Watchdog finds 'weaknesses' in sickness benefit system

Women holds temples The assessments determine whether people qualify for benefits through sickness or are fit to work

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Auditors have found "weaknesses" in the contract between the government and Atos, the private firm paid to carry out fit-to-work medical assessments.

The contract underpins the Department for Work and Pensions's efforts to move people from sick benefits into work.

The National Audit Office said the DWP had failed to penalise Atos for "underperformance", and had not set "sufficiently challenging" targets.

Ministers said the terms of the contract were under "constant review".

French firm Atos was paid more than £112m in the last financial year to carry out about 738,000 face-to-face medical tests on benefit claimants.

Wrong decisions

The DWP used the test results, known as work capability assessments, to decide whether people were fit to work or eligible for Employment and Support Allowance (ESA).

The assessments were first introduced on a pilot basis by Labour in 2008 and rolled out across the country by the coalition government.

Officials at the DWP have got many decisions wrong, with nearly four out of 10 appeals upheld at tribunals. The NAO said it was unclear whether the quality of the tests was to blame for the number of wrong decisions.

Start Quote

This is a contract that really needs a lot more scrutiny to understand how effective it has been”

End Quote Tom Greatrex Labour MP

In a letter to Tom Greatrex, MP for Rutherglen and Hamilton West, the NAO's Comptroller, Amyas Morse, said it was hard to know whether changes to the tests were needed.

"It is difficult to assess, as the department does not routinely request feedback on the rationale for tribunal decisions," he said.

"Without such data it is not clear whether any changes in the medical process are needed."

The DWP had previously admitted that Atos had not carried out some fitness testing within the agreed time limits, and performance had been "below the standard" since mid-2011.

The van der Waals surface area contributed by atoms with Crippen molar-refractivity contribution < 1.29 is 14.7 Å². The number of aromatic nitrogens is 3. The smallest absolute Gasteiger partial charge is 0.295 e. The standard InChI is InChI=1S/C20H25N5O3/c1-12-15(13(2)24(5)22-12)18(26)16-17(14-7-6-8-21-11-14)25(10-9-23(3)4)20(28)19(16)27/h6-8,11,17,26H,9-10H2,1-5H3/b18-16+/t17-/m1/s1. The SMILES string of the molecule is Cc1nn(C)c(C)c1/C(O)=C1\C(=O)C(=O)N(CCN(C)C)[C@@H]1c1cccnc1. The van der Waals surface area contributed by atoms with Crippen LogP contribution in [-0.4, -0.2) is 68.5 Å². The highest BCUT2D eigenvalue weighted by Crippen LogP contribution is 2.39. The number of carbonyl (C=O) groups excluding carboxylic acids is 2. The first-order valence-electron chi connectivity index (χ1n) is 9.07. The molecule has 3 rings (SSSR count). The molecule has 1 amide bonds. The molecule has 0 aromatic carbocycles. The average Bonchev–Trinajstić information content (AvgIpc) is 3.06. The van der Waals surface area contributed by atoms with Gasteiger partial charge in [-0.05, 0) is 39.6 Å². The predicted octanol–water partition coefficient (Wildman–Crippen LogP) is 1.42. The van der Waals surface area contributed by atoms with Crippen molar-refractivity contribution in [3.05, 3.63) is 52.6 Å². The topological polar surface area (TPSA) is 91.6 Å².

The NAO criticised the DWP for not seeking "financial redress" for these delays, saying just 10% of the penalties triggered by poor performance had been applied.

The spending watchdog added that the DWP's negotiating position has been undermined by "inaccurate forecasting" of the number of people likely to need a medical test.

'Paying twice'

Mr Greatrex said he had asked the NAO to review the contract after being told by ministers that the details, including information about financial penalties, were "commercially confidential".

"My underlying concern was the fact that the contract is worth £112m a year to Atos," he told Radio 4's Today programme.

"At the same time, through the Tribunals Service, the appeals are costing about £60m a year so effectively we are paying twice to try to correct the mistakes in the initial assessments or the process that leads to the assessments and decisions.

"That isn't good value for money and this is a contract that really needs a lot more scrutiny to understand how effective it has been."

Start Quote

It is a complicated area but we are committed to making it a success to ensure it is both fair and accurate for the user and value for money for the taxpayer”

End Quote Iain Duncan Smith Work and Pensions Secretary

Mr Greatrex urged ministers to reflect on the report and consider reforming the system.

Major changes to the tests were recommended in 2010 by independent adviser Professor Malcolm Harrington. Last month he told the BBC the system had improved but was still "patchy".

The DWP said the contract had "changed considerably" since it was signed by the Labour government in 2008 and ministers had twice - in 2009 and 2012 - demanded improvements.

Feedback from tribunals was now fully evaluated, it added, and in many cases new information was presented at appeal which was not available when the assessment was conducted.